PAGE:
James McManus is attempting to climb Everest without any supplementary oxygen and is guided by Sherpa Tsering Lama from the Nepal Pyramids expedition team who is attempting his second summit of Everest (link). James and his guide have completed their first rotation from EBC to Camp 2 to EBC in a single day (no mean feat). They are now on their second rotation which has included a night sleeping at Camp 2 and was planned to include reaching Camp 3 today, but James had to stop 500m below the camp at 6800m due to exhaustion. They are currently en-route back to EBC and will rest and prepare for their third rotation later this week, which in theory plans to take in Camps 2, 3 and 4 which is slightly unorthodox since most teams would not typically go to Camp 4 on a rotation. Whether they do so or decide instead to opt for more sleep time at Camp 3 instead of going up to Camp 4 on that final rotation, is yet to be seen. The jump from 7000m to 8000m is exponential in almost every regard, and moreso with no supplementary oxygen.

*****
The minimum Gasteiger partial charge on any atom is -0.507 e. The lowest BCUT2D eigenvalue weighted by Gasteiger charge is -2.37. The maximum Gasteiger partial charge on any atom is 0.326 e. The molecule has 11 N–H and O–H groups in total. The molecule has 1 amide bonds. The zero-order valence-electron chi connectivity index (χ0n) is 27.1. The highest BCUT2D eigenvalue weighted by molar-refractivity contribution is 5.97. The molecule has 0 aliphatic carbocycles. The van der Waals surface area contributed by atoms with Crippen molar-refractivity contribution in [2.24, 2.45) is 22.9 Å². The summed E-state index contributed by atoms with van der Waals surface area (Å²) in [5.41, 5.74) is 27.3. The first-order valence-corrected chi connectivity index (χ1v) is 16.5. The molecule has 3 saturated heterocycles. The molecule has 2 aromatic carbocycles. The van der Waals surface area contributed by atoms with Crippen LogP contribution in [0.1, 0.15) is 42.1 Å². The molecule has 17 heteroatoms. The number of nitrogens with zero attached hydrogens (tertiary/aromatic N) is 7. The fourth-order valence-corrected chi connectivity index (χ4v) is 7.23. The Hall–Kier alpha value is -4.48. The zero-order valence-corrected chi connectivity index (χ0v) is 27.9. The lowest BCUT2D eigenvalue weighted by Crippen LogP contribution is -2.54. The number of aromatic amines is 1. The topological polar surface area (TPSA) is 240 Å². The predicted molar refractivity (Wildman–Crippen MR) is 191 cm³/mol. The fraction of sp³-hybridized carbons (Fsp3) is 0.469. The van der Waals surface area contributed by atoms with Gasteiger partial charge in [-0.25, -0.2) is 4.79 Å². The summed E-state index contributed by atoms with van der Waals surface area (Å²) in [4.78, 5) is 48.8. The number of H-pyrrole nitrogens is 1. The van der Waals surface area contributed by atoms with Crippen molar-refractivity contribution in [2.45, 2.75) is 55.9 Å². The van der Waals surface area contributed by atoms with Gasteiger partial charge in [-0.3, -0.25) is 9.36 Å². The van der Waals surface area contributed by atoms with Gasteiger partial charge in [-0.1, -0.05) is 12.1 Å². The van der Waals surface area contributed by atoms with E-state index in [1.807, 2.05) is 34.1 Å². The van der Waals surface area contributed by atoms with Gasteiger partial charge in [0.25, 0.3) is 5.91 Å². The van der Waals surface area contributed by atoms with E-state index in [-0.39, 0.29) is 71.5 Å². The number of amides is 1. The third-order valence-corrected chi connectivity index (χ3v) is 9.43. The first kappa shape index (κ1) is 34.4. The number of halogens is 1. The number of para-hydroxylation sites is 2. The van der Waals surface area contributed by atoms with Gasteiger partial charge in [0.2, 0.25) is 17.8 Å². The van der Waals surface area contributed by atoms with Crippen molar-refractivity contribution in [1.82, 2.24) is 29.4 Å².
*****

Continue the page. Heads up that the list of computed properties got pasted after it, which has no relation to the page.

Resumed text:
Miko Keane was with the Ascent Himalayas team and recently ended his expedition and is back home.

Diarmuid Morrissey was with the Furtenbach Adventures team and recently ended his expedition.

For Miko and Diarmuid, both of whom were back on Everest for the second time, the decision to turn back will not have been an easy one, and they will likely have battled with all the pros and cons before making it. However listening to your body and knowing yourself at altitude is a vital skill on the high mountain and I am certain that both made a wise and prudent (albeit difficult) decision.

Safe travels to all 4 remaining Irish climbers as they prepare for the closing phase of their Everest adventure.

Everest – Summit Dates